TONASKET — Community members will play a large part in whether the City Council decides to try replacing the swimming pool.

A public workshop about the pool will be at 5:30 p.m. Tuesday in the Tonasket High School commons, 35 state Highway 20.

“We need to have this conversation,” Mayor Patrick Plumb said. “We’re trying to be realistic about what we can do.”

The newly formed Tonasket Pool Committee and the city are co-hosting the meeting, and encourage everyone to attend to learn about the potential costs and options for replacing the pool, which was built in the 1940s, renovated in 1991 and closed in 2011 because it needs major repairs.

Since then, the city has been trying to figure out how to pay for renovations or a new pool in History Park on Locust Way.

“The council has been wrestling with moving ahead or just dropping it and demolishing the site,” said contract planner Kurt Danison of Highland Associates, Okanogan. “Up to this point there’s been no common vision.”

The pool committee — Karen Stangland, Gordon Kent, Scott Olson, Jeremy Clark and Carol Lanigan — formed recently to encourage support for the pool.

“It’s very important to have a pool so kids can learn how to swim,” Lanigan said, adding that swimming also is an excellent form of exercise and physical therapy.

“It’s useful to all age groups,” she said.

The committee’s goal with the meeting is “to have an open dialogue with the council,” she said. “I would love it if a lot of people turned out. I would like the council to see there is support.”

In 2010, the city hired Swim World of Spokane to evaluate the facility, provide a list of deficiencies and cost estimates to correct them, and examine whether the facility could be renovated or needed replacement.

The 1991 renovation was paid for by a grant from the Interagency Committee for Outdoor Recreation (now the Recreation and Conservation Office), which required the city maintain the pool in perpetuity. Based on Swim World’s study, the city got a waiver in 2011 from that requirement since the pool was declared obsolete.

“Estimates for addressing the most immediate issues ranged upward of $200,000, with a comprehensive effort to correct all deficiencies costing nearly $1 million,” Danison said. “In the end it became apparent that the costs to correct code-related deficiencies was far beyond what the city could afford.”

The 2011 swim season was the last for the pool.

The city surveyed residents and all students in the Tonasket and Oroville school districts in the fall of 2010. Most respondents said a new pool facility is necessary or extremely necessary. Slides, a diving board, a play area for toddlers and children, and an indoor/outdoor facility all won favor from a majority of respondents.

Plumb said the city again contracted with Swim World, which last fall came up with four proposals ranging from the minimum to get the pool back up and functioning to one that would address all issues, including building a new pool house and making the facility fully compliant with the Americans with Disabilities Act.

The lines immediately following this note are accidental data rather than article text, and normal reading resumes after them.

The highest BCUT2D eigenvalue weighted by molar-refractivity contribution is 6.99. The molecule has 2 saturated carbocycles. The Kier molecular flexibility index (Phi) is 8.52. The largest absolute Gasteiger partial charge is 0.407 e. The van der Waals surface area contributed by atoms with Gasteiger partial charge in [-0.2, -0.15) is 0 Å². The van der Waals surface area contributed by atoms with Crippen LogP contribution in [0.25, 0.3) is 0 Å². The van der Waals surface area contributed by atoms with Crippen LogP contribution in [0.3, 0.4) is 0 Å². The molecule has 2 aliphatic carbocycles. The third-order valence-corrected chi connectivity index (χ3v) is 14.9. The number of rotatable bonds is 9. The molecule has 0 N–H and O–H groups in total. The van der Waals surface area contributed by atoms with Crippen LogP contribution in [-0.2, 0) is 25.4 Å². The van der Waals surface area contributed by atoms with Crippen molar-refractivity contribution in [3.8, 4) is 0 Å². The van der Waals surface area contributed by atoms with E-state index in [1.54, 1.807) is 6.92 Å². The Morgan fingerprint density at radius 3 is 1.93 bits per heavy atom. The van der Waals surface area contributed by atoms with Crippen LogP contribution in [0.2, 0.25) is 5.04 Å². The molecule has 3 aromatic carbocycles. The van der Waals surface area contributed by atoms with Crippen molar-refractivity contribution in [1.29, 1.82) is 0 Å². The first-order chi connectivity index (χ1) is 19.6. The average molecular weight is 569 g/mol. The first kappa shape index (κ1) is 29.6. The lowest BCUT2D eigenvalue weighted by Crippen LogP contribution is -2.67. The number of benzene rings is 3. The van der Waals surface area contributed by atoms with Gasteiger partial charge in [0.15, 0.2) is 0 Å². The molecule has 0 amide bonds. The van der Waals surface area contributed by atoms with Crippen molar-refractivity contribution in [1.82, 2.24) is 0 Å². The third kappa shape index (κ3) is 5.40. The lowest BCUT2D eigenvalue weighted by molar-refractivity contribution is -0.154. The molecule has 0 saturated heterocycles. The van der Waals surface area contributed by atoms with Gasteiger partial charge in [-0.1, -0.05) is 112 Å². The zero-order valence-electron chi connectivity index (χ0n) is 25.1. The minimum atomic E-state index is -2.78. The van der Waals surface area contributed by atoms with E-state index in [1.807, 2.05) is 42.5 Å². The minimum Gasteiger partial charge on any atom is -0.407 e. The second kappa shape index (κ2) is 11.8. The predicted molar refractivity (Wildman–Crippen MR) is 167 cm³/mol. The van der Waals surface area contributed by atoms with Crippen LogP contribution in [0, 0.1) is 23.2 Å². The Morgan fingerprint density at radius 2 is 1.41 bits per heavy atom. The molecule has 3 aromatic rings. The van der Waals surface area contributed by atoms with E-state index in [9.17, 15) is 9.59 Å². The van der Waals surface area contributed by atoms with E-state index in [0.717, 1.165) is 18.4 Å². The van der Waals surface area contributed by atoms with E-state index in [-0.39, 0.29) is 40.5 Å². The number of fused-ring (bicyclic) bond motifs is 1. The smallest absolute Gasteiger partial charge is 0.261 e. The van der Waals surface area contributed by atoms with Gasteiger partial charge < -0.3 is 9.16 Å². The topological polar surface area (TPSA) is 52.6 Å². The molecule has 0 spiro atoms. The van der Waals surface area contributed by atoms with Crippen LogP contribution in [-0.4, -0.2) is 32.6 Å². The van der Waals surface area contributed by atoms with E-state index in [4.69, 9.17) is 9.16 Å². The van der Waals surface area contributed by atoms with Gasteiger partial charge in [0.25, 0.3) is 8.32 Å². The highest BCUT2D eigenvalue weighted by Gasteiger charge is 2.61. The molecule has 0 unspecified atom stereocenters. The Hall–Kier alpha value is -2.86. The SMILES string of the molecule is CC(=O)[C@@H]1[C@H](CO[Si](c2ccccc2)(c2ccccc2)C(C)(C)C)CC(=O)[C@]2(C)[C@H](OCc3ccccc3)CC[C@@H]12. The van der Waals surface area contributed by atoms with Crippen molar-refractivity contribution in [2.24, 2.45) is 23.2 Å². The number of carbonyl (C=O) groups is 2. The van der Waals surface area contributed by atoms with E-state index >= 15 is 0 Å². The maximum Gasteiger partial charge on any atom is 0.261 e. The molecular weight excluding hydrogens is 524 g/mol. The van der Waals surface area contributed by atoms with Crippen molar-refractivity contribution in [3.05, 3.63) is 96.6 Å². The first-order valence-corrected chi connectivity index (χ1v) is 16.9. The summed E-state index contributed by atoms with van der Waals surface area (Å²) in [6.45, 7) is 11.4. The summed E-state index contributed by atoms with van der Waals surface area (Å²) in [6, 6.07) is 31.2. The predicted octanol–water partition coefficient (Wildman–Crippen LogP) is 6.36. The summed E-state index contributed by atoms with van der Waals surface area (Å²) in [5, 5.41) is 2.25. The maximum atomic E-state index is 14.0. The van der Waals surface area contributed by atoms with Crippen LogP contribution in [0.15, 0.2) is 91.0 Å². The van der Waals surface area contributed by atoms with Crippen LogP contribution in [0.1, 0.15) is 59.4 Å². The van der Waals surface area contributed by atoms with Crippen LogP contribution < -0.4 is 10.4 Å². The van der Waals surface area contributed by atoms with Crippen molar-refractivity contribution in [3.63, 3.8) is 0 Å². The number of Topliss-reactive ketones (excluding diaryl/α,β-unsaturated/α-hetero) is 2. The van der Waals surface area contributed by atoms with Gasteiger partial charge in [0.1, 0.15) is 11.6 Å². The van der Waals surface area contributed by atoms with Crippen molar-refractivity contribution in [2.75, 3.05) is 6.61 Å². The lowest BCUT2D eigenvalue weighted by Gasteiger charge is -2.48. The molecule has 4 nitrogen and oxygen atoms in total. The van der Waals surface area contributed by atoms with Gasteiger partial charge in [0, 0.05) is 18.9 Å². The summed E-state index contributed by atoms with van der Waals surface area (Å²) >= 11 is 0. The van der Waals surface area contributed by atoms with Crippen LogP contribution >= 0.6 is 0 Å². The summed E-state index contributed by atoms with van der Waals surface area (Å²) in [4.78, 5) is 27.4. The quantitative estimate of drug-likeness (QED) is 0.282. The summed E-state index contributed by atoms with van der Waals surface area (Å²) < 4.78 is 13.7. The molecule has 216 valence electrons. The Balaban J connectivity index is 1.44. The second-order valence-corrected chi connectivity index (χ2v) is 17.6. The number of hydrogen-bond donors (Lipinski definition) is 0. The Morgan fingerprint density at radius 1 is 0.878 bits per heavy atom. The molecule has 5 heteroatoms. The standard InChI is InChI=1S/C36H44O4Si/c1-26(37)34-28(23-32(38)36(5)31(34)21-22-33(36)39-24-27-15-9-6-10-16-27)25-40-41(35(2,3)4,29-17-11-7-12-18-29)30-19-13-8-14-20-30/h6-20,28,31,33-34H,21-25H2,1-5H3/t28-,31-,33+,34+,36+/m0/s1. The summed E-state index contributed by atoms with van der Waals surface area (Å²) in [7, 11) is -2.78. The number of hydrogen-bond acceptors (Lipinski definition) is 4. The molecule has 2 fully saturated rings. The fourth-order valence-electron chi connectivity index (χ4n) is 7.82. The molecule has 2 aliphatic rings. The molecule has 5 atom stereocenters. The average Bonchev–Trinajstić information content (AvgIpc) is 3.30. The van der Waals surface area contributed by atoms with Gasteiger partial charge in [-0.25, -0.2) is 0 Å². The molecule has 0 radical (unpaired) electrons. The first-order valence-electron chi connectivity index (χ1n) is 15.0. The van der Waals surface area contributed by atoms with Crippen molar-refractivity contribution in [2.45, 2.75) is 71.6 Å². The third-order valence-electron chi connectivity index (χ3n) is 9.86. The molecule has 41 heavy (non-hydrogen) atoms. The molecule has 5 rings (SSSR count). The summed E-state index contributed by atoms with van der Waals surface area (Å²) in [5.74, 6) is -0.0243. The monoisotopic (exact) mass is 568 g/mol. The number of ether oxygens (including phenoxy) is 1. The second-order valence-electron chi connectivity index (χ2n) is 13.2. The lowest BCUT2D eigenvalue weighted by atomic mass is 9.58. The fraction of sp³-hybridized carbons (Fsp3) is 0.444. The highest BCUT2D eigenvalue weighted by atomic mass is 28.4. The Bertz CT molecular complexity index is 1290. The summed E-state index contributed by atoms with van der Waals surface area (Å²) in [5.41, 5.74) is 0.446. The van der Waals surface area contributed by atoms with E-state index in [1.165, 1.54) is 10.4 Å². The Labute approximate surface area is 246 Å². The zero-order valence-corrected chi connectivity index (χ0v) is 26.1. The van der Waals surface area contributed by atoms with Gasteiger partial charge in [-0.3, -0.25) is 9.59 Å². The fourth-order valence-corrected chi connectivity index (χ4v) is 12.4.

Options include:

-New 25- by 75-foot lap pool with walk-in steps, an eight-foot diving board, 10-foot diving well and remodel existing pool building. Estimated cost: $950,000.

-New 25- by 75-foot lap pool with walk-in steps, an eight-foot diving board, 10-foot diving well and a new pool building. Estimated cost: $1.5 million.

-New 25- by 60-foot lap pool with 22- by 58-foot zero-depth play area with water features, new pool building, an eight-foot diving board and 10-foot diving well. Estimated cost $1.67 million.

-New 25- by 75-foot lap pool with walk-in steps and American Disabilities Act access ramp, 12.5-foot diving well, one-meter diving board, free-form recreation pool varying in width from 24 to 40 feet and 75 feet in length with water features, and new pool building. Estimated cost: $2.54 million.

Plumb said the council needs to hear from community members about which option they prefer. An outdoor facility in History Park is envisioned.

The council also wants to know how half the money for such a project can be raised. The city is eligible for funding through the state Recreation and Conservation Office.

“Community members can weigh in on what they’d like to see so the city can come up with a number,” Danison said.

Another factor is how the city will pay for maintenance if a new pool is built, since pool admissions fall far short of paying for operations, Plumb said.

Plumb praised the pool committee members for stepping forward, noting that several of them work for the school district.

“They want it to be there for kids,” he said, noting they work with children in their profession and then continue to work on children’s behalf in their spare time.

The city has received a contribution of $7,900 in memory of city resident Gordon Stangland, with the request the dollars be used for the pool.

The pool rebuilding effort is separate from the Tonasket Water Ranch splash park spearheaded by Linda Black and others. That facility is scheduled to be built this spring in Chief Joseph Park.

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